At the height of the Cold War, only a master spy could be trusted to expose one of their own.
Péter Kálloy Molnár
Running Time: 127 minutes
US Certificate: R UK Certificate: 15
Country: Germany, France, United Kingdom
For those who are tired of the Middle East and want a bit of Seventies Cold War nostalgia, look no further than Tinker, Tailor, Soldier, Spy, an old school espionage thriller based on John le Carré’s best-selling novel.
In the early 1970s during the Cold War a botched operation in Budapest results in the resignation of the Head of British Intelligence, Control (Hurt). Control suspected that there was a mole within the highest eschelons of the Intelligence service and recently retired George Smiley (Oldman) takes over his investigation pinpointing a likely group of four. During this time, an AWOL Secret Agent, Alan Tarr (Hardy), resurfaces and starts pointing figures himself.
The cinematography is wonderful as lots of different angles, close ups and silent long shots are used in just the right places to ratchett up the tension perfectly. The attention to detail is incrdible and the Seventies setting really comes off looking like, well, the Seventies. However, there’s only so long you can marvel at authentic looking Trebor mint packets and awful cars before you need some excitement and engaging plot. It all boils down to Tinker, Tailor, Soldier, Spy being a little dull. For example, I don’t think there has ever been a film where the lead character has visited the opticians in the first ten minutes. The conspiracy plot is not really engaging and we are given no reason to care for or hate pretty paperthin characters. There are also odd plot digressions that take away from story, like a fat Harry Potter who gets befriended by the disturbing Jim Prideaux (Strong).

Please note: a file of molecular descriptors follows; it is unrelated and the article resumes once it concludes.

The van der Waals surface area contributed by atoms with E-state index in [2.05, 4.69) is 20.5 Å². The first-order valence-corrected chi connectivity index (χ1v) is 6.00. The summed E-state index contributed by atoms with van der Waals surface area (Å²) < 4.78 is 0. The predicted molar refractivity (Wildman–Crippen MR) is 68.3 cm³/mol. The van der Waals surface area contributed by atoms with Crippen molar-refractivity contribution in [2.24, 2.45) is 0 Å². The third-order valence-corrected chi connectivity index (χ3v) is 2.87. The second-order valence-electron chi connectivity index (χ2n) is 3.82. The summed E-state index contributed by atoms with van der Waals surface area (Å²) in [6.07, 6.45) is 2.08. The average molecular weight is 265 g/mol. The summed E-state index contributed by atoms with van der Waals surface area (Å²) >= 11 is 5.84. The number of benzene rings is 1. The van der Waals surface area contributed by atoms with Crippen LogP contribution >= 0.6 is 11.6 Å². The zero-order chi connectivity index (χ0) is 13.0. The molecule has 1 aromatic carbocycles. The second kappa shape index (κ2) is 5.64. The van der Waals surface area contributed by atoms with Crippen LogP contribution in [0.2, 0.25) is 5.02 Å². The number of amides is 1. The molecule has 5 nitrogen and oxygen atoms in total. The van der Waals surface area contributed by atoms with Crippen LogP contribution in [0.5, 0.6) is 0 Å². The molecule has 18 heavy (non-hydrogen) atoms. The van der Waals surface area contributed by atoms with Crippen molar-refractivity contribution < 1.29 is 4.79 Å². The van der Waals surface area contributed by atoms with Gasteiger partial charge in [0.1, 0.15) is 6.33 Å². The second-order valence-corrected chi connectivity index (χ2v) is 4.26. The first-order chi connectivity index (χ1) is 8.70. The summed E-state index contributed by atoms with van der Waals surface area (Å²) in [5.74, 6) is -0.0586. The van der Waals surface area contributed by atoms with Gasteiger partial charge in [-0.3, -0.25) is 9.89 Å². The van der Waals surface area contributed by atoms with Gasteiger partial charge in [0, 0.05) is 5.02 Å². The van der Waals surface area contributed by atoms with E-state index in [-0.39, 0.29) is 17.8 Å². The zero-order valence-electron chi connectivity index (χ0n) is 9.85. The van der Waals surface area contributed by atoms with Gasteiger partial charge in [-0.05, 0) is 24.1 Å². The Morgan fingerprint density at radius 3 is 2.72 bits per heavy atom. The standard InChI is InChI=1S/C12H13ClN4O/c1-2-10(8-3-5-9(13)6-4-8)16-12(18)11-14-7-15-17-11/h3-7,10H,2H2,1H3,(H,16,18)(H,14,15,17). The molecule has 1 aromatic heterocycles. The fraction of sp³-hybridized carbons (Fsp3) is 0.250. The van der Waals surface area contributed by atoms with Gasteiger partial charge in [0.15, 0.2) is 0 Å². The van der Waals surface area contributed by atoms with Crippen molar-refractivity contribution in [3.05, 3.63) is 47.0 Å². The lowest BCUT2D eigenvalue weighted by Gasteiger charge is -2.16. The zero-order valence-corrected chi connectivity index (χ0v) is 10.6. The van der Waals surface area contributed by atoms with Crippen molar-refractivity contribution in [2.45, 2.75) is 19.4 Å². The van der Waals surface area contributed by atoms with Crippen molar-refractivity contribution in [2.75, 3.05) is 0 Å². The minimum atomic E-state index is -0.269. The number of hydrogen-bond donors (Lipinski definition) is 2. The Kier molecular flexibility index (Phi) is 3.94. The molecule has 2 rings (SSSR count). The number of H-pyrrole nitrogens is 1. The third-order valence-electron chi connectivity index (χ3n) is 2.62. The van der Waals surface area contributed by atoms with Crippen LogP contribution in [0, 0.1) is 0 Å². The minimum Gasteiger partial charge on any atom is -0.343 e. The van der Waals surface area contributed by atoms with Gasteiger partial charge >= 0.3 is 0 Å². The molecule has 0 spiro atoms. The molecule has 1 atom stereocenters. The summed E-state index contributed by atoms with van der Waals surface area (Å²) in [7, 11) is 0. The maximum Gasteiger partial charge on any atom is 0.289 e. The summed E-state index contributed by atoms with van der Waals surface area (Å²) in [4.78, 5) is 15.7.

I have been informed though that this is actually the perfect film for those girls out there who have little old man fetishes. Apparently, there are lots of them.
It's Got: Crisp, beautiful cinematography, some good understated performances, lots of Seventies detail
It Needs: A clearer storyline for those who havent read the book, more interesting plot, the characters to be fleshed out more
If you want to see lovely attention to detail and a wonderfully grim portrayal of the Seventies then go see this. But for entertainment and an intriuiging plot you should probably stay away.